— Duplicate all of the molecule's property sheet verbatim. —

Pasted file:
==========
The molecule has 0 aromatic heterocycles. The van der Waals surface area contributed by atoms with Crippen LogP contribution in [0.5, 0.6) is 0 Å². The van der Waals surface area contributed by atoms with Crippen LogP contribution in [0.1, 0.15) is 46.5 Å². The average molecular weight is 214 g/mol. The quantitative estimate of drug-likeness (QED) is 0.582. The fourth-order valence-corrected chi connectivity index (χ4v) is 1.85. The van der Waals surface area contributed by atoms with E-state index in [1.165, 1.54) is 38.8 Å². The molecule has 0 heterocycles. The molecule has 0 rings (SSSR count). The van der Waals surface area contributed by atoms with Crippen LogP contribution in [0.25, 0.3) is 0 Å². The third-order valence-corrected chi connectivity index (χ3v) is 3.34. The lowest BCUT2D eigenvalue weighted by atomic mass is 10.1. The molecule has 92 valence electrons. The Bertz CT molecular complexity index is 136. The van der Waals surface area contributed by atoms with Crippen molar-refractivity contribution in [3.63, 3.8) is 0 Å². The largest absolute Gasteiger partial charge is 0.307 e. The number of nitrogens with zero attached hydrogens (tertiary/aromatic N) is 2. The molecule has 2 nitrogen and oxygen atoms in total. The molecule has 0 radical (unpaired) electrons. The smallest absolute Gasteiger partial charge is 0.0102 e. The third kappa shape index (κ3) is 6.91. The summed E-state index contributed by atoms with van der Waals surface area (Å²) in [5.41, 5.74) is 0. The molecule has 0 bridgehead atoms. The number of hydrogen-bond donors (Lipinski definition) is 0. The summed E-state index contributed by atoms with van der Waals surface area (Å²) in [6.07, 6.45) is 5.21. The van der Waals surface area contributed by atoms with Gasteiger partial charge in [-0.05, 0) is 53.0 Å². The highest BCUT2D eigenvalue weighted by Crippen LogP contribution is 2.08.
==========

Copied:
The molecule has 0 aromatic heterocycles. The van der Waals surface area contributed by atoms with Crippen LogP contribution in [0.5, 0.6) is 0 Å². The van der Waals surface area contributed by atoms with Crippen LogP contribution in [0.1, 0.15) is 46.5 Å². The average molecular weight is 214 g/mol. The quantitative estimate of drug-likeness (QED) is 0.582. The fourth-order valence-corrected chi connectivity index (χ4v) is 1.85. The van der Waals surface area contributed by atoms with E-state index in [1.165, 1.54) is 38.8 Å². The molecule has 0 heterocycles. The molecule has 0 rings (SSSR count). The van der Waals surface area contributed by atoms with Crippen LogP contribution in [0.25, 0.3) is 0 Å². The third-order valence-corrected chi connectivity index (χ3v) is 3.34. The lowest BCUT2D eigenvalue weighted by atomic mass is 10.1. The molecule has 92 valence electrons. The Bertz CT molecular complexity index is 136. The van der Waals surface area contributed by atoms with Crippen molar-refractivity contribution in [3.63, 3.8) is 0 Å². The largest absolute Gasteiger partial charge is 0.307 e. The number of nitrogens with zero attached hydrogens (tertiary/aromatic N) is 2. The molecule has 2 nitrogen and oxygen atoms in total. The molecule has 0 radical (unpaired) electrons. The smallest absolute Gasteiger partial charge is 0.0102 e. The third kappa shape index (κ3) is 6.91. The summed E-state index contributed by atoms with van der Waals surface area (Å²) in [5.41, 5.74) is 0. The molecule has 0 bridgehead atoms. The number of hydrogen-bond donors (Lipinski definition) is 0. The summed E-state index contributed by atoms with van der Waals surface area (Å²) in [6.07, 6.45) is 5.21. The van der Waals surface area contributed by atoms with Gasteiger partial charge in [-0.05, 0) is 53.0 Å². The highest BCUT2D eigenvalue weighted by Crippen LogP contribution is 2.08.